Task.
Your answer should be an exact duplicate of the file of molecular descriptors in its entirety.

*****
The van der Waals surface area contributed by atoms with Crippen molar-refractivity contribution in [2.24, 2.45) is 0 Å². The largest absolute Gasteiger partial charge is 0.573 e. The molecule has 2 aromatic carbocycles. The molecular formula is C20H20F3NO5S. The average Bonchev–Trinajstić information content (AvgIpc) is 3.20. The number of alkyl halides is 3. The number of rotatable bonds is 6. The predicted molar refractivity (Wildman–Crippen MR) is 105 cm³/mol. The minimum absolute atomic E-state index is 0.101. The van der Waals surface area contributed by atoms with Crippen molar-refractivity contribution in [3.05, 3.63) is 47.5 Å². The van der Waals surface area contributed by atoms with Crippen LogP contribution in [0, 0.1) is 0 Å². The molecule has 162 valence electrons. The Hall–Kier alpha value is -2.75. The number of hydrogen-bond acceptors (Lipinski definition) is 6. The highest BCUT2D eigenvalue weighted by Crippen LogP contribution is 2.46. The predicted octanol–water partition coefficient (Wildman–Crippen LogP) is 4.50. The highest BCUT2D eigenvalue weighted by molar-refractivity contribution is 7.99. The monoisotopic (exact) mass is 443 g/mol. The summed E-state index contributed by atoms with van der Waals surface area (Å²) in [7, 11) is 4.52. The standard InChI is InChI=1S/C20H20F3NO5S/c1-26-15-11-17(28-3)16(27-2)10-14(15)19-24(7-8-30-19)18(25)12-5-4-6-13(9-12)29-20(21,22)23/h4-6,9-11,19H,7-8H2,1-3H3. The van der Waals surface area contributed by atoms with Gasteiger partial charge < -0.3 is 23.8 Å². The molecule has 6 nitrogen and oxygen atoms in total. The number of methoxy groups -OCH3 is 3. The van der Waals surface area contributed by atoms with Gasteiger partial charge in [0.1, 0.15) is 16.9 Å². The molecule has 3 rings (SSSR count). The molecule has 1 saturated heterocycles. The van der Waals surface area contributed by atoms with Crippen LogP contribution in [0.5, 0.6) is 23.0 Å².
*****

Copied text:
The van der Waals surface area contributed by atoms with Crippen molar-refractivity contribution in [2.24, 2.45) is 0 Å². The largest absolute Gasteiger partial charge is 0.573 e. The molecule has 2 aromatic carbocycles. The molecular formula is C20H20F3NO5S. The average Bonchev–Trinajstić information content (AvgIpc) is 3.20. The number of alkyl halides is 3. The number of rotatable bonds is 6. The predicted molar refractivity (Wildman–Crippen MR) is 105 cm³/mol. The minimum absolute atomic E-state index is 0.101. The van der Waals surface area contributed by atoms with Crippen molar-refractivity contribution in [3.05, 3.63) is 47.5 Å². The van der Waals surface area contributed by atoms with Crippen LogP contribution in [0, 0.1) is 0 Å². The molecule has 162 valence electrons. The Hall–Kier alpha value is -2.75. The number of hydrogen-bond acceptors (Lipinski definition) is 6. The highest BCUT2D eigenvalue weighted by Crippen LogP contribution is 2.46. The predicted octanol–water partition coefficient (Wildman–Crippen LogP) is 4.50. The highest BCUT2D eigenvalue weighted by molar-refractivity contribution is 7.99. The monoisotopic (exact) mass is 443 g/mol. The summed E-state index contributed by atoms with van der Waals surface area (Å²) in [7, 11) is 4.52. The standard InChI is InChI=1S/C20H20F3NO5S/c1-26-15-11-17(28-3)16(27-2)10-14(15)19-24(7-8-30-19)18(25)12-5-4-6-13(9-12)29-20(21,22)23/h4-6,9-11,19H,7-8H2,1-3H3. The van der Waals surface area contributed by atoms with Gasteiger partial charge < -0.3 is 23.8 Å². The molecule has 6 nitrogen and oxygen atoms in total. The number of methoxy groups -OCH3 is 3. The van der Waals surface area contributed by atoms with Gasteiger partial charge in [0.1, 0.15) is 16.9 Å². The molecule has 3 rings (SSSR count). The molecule has 1 saturated heterocycles. The van der Waals surface area contributed by atoms with Crippen LogP contribution in [0.5, 0.6) is 23.0 Å².